Nature is not natural and can never be naturalized — Graham Harman

Thursday, February 21, 2013

Bron Taylor: Dark Green Religion Liveblog 2

Q: isn’t this just like previous religions?
Weber: disenchantment of nature within religions
Enchantment of nature within science
science erodes long standing religious metaphysics
and it is easier or harder to incorporate it 
transcendent divine beings have a hard time vs Buddhism (not theistic)

Zammito: how does it evolve? 
organizational level?
Taylor: Where are the institutional expressions?
university as global environmental milieu
the sublime; how is it expressed today?
that kind of affective connection has all sorts of institutional expressions
some evidence that the world religions are coming around to this

Q: evolutionary time and apocalypticism
But part of what is interesting about so many world religions is that they are very developed views of eternity or the immortal or the completely permanent
what are the views of eternity native in this movement?

A: Ishmael by Quinn. He argues that the world’s religions are involved in some way in divine rescue from this world
Asia: rescuing people from cycles of suffering and of course the West
negative view of this world
overt pagans or overt animists: this is the one
well what about suffering and death? Lion King. Simba’s question on suffering to his father. “That’s the circle of life.” (Me: it is the favorite movie of the psychopath in Jekyll!)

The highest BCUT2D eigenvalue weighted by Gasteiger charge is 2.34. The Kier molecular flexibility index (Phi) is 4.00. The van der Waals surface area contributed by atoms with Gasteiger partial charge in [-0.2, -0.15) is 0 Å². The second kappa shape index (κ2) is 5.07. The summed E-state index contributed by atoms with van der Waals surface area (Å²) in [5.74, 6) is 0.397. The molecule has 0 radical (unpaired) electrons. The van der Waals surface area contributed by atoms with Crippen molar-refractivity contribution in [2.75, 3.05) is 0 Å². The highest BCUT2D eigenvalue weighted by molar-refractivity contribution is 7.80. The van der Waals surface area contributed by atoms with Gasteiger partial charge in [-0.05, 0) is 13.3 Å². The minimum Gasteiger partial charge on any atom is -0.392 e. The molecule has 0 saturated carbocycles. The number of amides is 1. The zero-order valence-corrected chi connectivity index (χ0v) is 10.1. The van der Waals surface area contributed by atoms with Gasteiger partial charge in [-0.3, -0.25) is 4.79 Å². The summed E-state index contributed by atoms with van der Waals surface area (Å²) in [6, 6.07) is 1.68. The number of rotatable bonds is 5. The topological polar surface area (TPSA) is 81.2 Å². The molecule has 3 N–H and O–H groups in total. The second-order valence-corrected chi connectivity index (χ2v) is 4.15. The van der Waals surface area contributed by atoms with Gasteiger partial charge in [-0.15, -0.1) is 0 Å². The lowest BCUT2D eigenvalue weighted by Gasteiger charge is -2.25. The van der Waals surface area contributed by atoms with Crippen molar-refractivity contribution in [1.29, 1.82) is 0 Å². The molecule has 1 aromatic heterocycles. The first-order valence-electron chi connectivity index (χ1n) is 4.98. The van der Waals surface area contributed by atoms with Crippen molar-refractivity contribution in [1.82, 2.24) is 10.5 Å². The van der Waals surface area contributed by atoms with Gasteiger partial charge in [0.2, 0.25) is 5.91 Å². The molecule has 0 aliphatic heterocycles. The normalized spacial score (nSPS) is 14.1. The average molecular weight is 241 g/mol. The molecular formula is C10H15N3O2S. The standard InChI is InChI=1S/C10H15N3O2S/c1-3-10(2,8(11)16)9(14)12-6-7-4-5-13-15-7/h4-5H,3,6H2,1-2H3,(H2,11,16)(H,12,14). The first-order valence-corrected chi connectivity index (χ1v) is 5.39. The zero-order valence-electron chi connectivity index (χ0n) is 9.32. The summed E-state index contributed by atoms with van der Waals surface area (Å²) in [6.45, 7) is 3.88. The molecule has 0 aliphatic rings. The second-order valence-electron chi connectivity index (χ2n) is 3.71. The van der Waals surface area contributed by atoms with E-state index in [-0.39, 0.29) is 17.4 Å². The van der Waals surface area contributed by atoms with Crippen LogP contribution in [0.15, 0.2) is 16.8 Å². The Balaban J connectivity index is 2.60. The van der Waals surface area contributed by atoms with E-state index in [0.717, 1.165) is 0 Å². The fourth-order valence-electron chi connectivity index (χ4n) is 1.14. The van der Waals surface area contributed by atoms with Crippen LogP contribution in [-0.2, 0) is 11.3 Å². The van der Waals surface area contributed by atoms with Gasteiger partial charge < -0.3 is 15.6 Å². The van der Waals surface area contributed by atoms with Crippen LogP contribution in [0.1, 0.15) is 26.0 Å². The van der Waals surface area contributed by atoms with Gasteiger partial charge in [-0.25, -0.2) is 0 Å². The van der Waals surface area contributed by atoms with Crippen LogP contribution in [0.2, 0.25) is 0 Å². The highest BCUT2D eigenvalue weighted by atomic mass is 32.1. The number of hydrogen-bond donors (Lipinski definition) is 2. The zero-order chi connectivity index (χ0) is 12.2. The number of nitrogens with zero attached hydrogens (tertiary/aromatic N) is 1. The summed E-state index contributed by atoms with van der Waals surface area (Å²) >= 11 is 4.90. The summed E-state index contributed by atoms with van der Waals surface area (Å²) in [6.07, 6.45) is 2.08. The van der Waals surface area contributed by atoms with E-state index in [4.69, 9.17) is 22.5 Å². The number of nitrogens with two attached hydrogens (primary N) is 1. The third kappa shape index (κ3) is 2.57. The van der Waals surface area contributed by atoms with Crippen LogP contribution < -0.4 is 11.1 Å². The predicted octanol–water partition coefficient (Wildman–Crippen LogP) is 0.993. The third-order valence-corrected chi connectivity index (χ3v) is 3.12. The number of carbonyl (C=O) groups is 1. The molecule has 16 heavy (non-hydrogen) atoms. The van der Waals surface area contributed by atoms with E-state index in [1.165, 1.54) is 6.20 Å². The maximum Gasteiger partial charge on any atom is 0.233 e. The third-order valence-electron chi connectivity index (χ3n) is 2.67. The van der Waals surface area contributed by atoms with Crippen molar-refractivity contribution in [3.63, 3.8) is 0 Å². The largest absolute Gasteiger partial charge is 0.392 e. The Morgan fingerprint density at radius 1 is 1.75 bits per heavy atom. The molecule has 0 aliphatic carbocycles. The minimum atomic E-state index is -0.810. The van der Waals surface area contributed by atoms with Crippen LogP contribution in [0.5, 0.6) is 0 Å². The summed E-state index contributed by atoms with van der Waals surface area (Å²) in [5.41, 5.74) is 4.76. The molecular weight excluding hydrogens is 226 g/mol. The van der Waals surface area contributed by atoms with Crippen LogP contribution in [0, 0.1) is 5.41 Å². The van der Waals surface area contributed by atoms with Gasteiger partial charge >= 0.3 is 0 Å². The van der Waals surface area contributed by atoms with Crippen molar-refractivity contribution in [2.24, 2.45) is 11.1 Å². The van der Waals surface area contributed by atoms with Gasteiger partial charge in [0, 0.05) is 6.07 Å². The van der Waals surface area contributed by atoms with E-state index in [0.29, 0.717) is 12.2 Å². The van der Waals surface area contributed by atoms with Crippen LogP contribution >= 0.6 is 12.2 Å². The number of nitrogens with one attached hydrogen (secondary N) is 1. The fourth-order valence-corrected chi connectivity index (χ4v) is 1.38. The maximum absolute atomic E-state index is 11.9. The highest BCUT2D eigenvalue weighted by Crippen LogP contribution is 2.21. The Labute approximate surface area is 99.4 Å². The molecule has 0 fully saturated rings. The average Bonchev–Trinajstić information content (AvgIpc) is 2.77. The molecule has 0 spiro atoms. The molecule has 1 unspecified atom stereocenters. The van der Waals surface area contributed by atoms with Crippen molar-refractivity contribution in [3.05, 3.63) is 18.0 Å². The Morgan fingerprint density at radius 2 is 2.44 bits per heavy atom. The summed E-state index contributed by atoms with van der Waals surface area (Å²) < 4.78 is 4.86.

Q: What is relationship of this feeling to environmental organizations?
Organizations exploit this feeling; try to promote it
A: a lot of environmentalists see it as perilous and divisive
but environmental scientists recognize how important it is
I was just asked to talk at WWF. They got interested in religion a generation ago. Meeting at Assisi. Religion as barrier. More secular people have now realized that we know enough about the science to be concerned, and we know enough tech to respond. But what’s with the human animal? 

Q: optimistic reading of the role of affect. It’s hard not to think that this is all very corporate. These are institutions that are experts in cashing in on affect. 
A: as a religion scholar we should be alert to how dangerous religion can be. I live on irony; it helps to get me through. Of course Disney is very corrupt and so on, wiped out an ecosystem in central Florida and so on. We are individually and collectively complicated. I was shamed when I suggested going to Disney at a recent meeting. But I went anyway. 

Q: Class not necessarily in the Marxist sense. Does this landscape of sacredness have a special meaning? 
A: I don’t think it’s just the property of the intelligensia. Patterns of beauty may be rooted in biology, in pristine biological systems that we flourish in. Biophilia. 
(Earlier Taylor had talked to me about the role of survival in assuming that something is alive.)
Our suspicion of grand narratives and emphasis on difference >> we forgot what unites us with the rest of the living world

Q: I have a complementary question. Have you come across a sort of negative ecological sense? Not based on empathy? But rather through hurricanes and so on, a religious sensibility of mother nature as pissed off? 
A: Blaming some kind of divine force is as old as religion. That doesn’t work with promoting reverence towards nature. It puts us in a place of opposition to the natural world. 
What about the subterranean evil animistic spirits? New forms of animism are developing. 

Q: animism is viewed as the system that orchestrated the slave trade. In African Studies we have a hard time with this term. 
A: there was a fashion that may have been short lived to not use the term (Tyler). There is a new animism. It is a serviceable term but people should know the history. I was at the People’s Earth Summit, focus of anti-globalization resistance. I got a different view of African spirituality there. 

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